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KLA Celebrates the 75th Anniversary of the Transistor

Dec 16, 2022 4 min read

Semiconductors chips – the heart of our modern electronic devices – are built atop a technology first introduced 75 years ago today: the transistor.

In concert with our peers throughout the technology industry – including IEEE and the Electron Devices Society – KLA celebrates the innovation of John Bardeen and Walter Brattain whose lab demonstration of a point-contact transistor on Dec. 16, 1947, changed the course of modern electronics. The transistor, later refined and cultivated by William Shockley at Bell Labs, was considerably more reliable and efficient than the legacy vacuum tubes commonly used at the time in TVs, radios, telephone networks and early computers.

Crucially, these early transistors were 1/50th the size of vacuum tubes.

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Prior to the transistor’s invention, racks and in some cases rooms full of hardware components were required to power thermionic tube-based communication and computing devices. The advent of the tiny, solid state transistor meant that these devices could eventually be shrunk to the pocket-sized and smaller form factors we currently enjoy. The semiconductor chips housed in today’s lightweight and portable electronic devices can contain transistors numbering into the billions.

Functionally, the transistor is designed for two uses. A transistor can regulate and amplify the flow of an electrical signal leveraging the property of gain to achieve higher output power. Or it can function as a switch, turning current on or off within a circuit (another feature later embraced by Bell Labs after years of reliance on human switchboard operators to establish telephone connections).

Today, the MOSFET (metal–oxide–semiconductor field-effect transistor) is the most widely utilized type of transistor. To provide a sense of the scale and pervasiveness of transistor technology today – and its impact on society, from global connectivity to commerce to space travel – it’s estimated that MOSFETs are the most numerously produced artificial objects ever in recorded human history, with more than 13 sextillion manufactured as of 2018.

The innovation underpinning the humble transistor would set the stage for decades of major leaps forward in transistor technology. As transistors moved from being standalone parts to being integrated on chips, they traveled the path outlined by Moore’s Law, which in the 1975 revision, projected that the number of transistors in an integrated circuit would double every two years. In the early 1970s, chips had a few thousand transistors compared to today’s advanced chips that can have 100 billion to several trillion transistors. During this time the minimum feature size of the transistor on a chip decreased from 10,000 nm to <10nm.

In addition to shrinking in size, transistor process technology evolved with the introduction of both strained transistors and high-k metal gate transistors in the 2000s. And over the last decade, chip manufacturers have evolved the transistor architecture from planar to three-dimensional structures, with finFET transistors widely used in today’s advanced chips and next-generation gate all around (GAA) transistor structures in development.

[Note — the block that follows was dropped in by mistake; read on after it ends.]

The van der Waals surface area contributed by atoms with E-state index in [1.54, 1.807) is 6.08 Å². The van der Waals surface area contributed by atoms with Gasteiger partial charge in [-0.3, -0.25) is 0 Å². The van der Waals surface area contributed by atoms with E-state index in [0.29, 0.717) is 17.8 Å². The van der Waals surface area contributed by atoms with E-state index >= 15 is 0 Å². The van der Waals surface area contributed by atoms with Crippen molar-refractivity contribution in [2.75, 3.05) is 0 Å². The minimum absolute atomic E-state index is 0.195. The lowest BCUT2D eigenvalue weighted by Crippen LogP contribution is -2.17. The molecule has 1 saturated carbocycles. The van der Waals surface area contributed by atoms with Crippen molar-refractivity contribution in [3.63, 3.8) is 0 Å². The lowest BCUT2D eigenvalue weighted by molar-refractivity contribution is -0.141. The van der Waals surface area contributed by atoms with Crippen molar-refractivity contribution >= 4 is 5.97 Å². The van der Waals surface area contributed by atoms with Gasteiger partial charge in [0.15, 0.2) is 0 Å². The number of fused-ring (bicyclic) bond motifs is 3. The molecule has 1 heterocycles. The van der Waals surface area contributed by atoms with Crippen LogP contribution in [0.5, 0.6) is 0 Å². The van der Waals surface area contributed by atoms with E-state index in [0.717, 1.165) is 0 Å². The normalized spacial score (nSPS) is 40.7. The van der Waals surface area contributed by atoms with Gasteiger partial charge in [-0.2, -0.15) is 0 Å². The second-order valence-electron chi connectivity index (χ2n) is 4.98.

As transistors have diminished in size and grown in architectural complexity, chip manufacturing processes have also evolved. Production of today’s chips involves hundreds of process steps – lithography, etch, deposition, implant, cleans, polishing, etc. – to create nanoscale structures, often at atomic scale precision. These steps form the billions of transistors and supporting circuitry that comprise a chip, for the hundreds of chips that comprise a wafer, for the tens of thousands of wafers that are produced by one chip manufacturing fab every month, resulting in more than 1 trillion chips that are produced globally every year.

KLA has served a critical role in helping to advance transistor technology. We collaborate closely with chip manufacturers, producing process control solutions that help them understand and solve complex integration challenges when developing next-generation transistor architectures. Our products also serve a key role in volume manufacturing of chips – monitoring the production line for excursions and finding the defects and subtle anomalies that can affect transistor and overall chip functionality and performance.

“The ability to manufacture impossibly complex IC structures at massive commercial scale and speed has been integral to the transistor’s 75-year success story. The innovation demonstrated by Bardeen and Brattain on this day 75 years ago, and the thousands of discoveries and innovations made by semiconductor engineers and scientists in the years that followed, affected the sweep of history, with profound implications for society’s progress. The transistor is behind the electronics and technologies that make the world more accessible, helping us to better understand and connect with one another. KLA is humbled to play a role in enabling this revolution and we remain committed to supporting the R&D that will help advance transistor technology for decades to come.”

Ben Tsai, chief technology officer, KLA

The evolution of the transistor over the last 75 years has helped make electronic devices to become more compact, power efficient and versatile. Billions of transistors are driving the chips in our phones, tablets, cars, computers, smart devices, home automation, satellites and Mars rovers. On this 75th anniversary of the first working transistor, we celebrate the tiny technology that powers our world!

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